By Jim Zub April 03, 2012
I hope you’ve enjoyed a few of our “story flavour posts”, broadening the world of Sky Kid a bit with back story to the anthropomorphic world and the bigger war drama unfolding in the background. I wanted to take a short break from that and talk a bit about planning stories and writing comics. A lot of people ask me how this stuff gets done and, although there’s no one “true” method, it’s always nice to hear about how people work and their methodology.
Before I start on any writing project, I dig in on research. The more I know about the subject matter and better acquainted I am with the kind of material I’m working with, the easier it is to come up with ideas that will work well together. In the case of Sky Kid that meant reading up on World War I, the dawn of aviation and also watching quite a few game play videos of the original video game. Even though Sky Kid was a straight forward 8-bit arcade game with simple goals and controls, I wanted to see if there were any elements that could prove useful to me as I dug in on the new storyline.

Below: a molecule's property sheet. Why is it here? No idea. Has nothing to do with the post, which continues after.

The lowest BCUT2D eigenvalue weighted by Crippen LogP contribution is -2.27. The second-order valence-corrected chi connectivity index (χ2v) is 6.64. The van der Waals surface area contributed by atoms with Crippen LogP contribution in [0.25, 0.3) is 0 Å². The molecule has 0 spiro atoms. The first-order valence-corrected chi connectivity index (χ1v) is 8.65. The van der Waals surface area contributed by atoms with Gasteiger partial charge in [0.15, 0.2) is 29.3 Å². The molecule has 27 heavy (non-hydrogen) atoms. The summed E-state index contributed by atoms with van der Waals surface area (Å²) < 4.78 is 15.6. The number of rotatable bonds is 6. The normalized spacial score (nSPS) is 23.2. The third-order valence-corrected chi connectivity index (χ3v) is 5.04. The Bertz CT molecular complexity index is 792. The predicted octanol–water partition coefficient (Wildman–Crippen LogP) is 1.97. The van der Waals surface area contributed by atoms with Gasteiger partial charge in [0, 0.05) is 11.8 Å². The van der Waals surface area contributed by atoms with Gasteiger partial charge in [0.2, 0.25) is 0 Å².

Marrying arcade game play and cartoony animal characters with the real-life drama that was World War I sounds a bit crazy, but I think that juxtaposition is exactly what makes our version of Sky Kid something different and engaging. There’s a cartoonish charm to the action but the characters take their roles seriously and there’s a bigger plot playing out all around them. The expressive characters make our big and bombastic war story really clear.
Once that research phase was done (well, not done per se, the research thing really never ends when you’re writing, but the initial research) I moved on to planning the bigger plot. Sky Kid “season one” has two major action sequences that sandwich a slower character interaction scene in the middle. It opens flashy and ends flashy, with some drama in the middle so readers can learn more about who these characters are and what motivates them, as well as see what life is like on the military base. It’s a simple structure but works well to introduce people to this animal world during wartime.
The broad plot goals give way to the individual “beats” of each strip. I go through and plan out what major things need to happen in each strip to get us through the big plot. It’s usually a one sentence description of what each strip will be so that I know what my goals are and how it fits into the big picture. That becomes the “skeleton” of the story and a guide as I’m working.
In my next blog post I’ll take you through the writing process with a specific strip in our archives so you can see how I work